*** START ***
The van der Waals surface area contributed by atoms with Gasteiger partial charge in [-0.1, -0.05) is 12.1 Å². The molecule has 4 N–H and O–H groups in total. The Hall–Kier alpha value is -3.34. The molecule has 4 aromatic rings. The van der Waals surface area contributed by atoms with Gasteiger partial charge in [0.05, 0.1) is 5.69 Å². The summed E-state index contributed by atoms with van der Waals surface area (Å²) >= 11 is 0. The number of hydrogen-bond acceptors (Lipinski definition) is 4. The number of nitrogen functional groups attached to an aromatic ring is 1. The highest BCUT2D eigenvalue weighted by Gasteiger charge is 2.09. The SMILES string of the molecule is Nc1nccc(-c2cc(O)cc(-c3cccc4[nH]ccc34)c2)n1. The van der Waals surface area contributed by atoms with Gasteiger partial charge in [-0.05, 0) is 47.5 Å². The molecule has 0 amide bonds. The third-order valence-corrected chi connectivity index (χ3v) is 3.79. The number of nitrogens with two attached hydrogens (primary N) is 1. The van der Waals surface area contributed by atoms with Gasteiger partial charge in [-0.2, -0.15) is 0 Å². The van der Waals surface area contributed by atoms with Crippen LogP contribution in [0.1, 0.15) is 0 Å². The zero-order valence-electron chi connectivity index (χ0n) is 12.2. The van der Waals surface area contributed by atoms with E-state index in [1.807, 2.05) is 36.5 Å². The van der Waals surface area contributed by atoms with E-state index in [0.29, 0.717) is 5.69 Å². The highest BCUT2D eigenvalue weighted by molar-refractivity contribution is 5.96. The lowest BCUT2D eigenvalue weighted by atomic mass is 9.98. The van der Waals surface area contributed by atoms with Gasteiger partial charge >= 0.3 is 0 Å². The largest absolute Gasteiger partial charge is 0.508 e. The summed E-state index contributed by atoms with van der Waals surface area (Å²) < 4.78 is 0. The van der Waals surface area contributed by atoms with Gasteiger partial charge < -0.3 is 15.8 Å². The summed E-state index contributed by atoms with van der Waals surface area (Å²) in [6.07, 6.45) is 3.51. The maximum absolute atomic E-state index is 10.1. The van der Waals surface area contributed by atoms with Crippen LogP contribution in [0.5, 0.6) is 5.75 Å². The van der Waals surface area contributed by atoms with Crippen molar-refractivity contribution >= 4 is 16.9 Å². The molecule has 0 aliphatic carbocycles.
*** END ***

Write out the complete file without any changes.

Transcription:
The van der Waals surface area contributed by atoms with Gasteiger partial charge in [-0.1, -0.05) is 12.1 Å². The molecule has 4 N–H and O–H groups in total. The Hall–Kier alpha value is -3.34. The molecule has 4 aromatic rings. The van der Waals surface area contributed by atoms with Gasteiger partial charge in [0.05, 0.1) is 5.69 Å². The summed E-state index contributed by atoms with van der Waals surface area (Å²) >= 11 is 0. The number of hydrogen-bond acceptors (Lipinski definition) is 4. The number of nitrogen functional groups attached to an aromatic ring is 1. The highest BCUT2D eigenvalue weighted by Gasteiger charge is 2.09. The SMILES string of the molecule is Nc1nccc(-c2cc(O)cc(-c3cccc4[nH]ccc34)c2)n1. The van der Waals surface area contributed by atoms with Gasteiger partial charge in [-0.05, 0) is 47.5 Å². The molecule has 0 amide bonds. The third-order valence-corrected chi connectivity index (χ3v) is 3.79. The number of nitrogens with two attached hydrogens (primary N) is 1. The van der Waals surface area contributed by atoms with Gasteiger partial charge in [-0.2, -0.15) is 0 Å². The van der Waals surface area contributed by atoms with Crippen LogP contribution in [0.1, 0.15) is 0 Å². The zero-order valence-electron chi connectivity index (χ0n) is 12.2. The van der Waals surface area contributed by atoms with E-state index in [1.807, 2.05) is 36.5 Å². The van der Waals surface area contributed by atoms with E-state index in [0.29, 0.717) is 5.69 Å². The highest BCUT2D eigenvalue weighted by molar-refractivity contribution is 5.96. The lowest BCUT2D eigenvalue weighted by atomic mass is 9.98. The van der Waals surface area contributed by atoms with Gasteiger partial charge >= 0.3 is 0 Å². The largest absolute Gasteiger partial charge is 0.508 e. The summed E-state index contributed by atoms with van der Waals surface area (Å²) < 4.78 is 0. The van der Waals surface area contributed by atoms with Gasteiger partial charge < -0.3 is 15.8 Å². The summed E-state index contributed by atoms with van der Waals surface area (Å²) in [6.07, 6.45) is 3.51. The maximum absolute atomic E-state index is 10.1. The van der Waals surface area contributed by atoms with Crippen LogP contribution in [0.5, 0.6) is 5.75 Å². The van der Waals surface area contributed by atoms with Crippen molar-refractivity contribution >= 4 is 16.9 Å². The molecule has 0 aliphatic carbocycles.